Reclaimed Timbers from the Welland Canal

By Kevin Weyrauch

The falls and rapids of the Niagara River presented a major obstacle for an uninterrupted waterway from the Atlantic Ocean to the American heartland. To circumvent the river, the Welland Canal, with its eight large locks, was built. Initiated by local businessmen, the first canal was built in 1829. The present-day Welland Canal is the fourth to be constructed. The difference of 99.5 m (326.5 feet) between the levels of Lake Ontario and Lake Erie is now overcome with eight locks and 43.4 km (27 miles) of canal.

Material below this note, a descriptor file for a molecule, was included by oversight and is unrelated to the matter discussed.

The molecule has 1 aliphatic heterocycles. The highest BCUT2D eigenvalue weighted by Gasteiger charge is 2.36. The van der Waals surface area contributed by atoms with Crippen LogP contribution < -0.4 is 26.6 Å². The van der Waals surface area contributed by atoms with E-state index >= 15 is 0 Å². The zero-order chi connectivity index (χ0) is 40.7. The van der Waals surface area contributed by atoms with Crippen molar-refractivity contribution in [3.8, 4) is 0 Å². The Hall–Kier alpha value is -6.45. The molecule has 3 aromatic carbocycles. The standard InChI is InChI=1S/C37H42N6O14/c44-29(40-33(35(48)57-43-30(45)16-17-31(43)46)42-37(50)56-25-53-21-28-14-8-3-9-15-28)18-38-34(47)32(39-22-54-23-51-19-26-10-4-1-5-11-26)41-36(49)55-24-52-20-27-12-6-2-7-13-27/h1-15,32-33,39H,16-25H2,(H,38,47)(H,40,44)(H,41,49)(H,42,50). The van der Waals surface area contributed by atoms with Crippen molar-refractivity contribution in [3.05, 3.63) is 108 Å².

During renovations of the third canal in 1927, Douglas fir timbers were installed in Lock N0. 8, one of the longest canal locks in the world. These huge 37” x 42” x 48’ timbers, each weighing over 20,000 lbs, are now resting in our yard.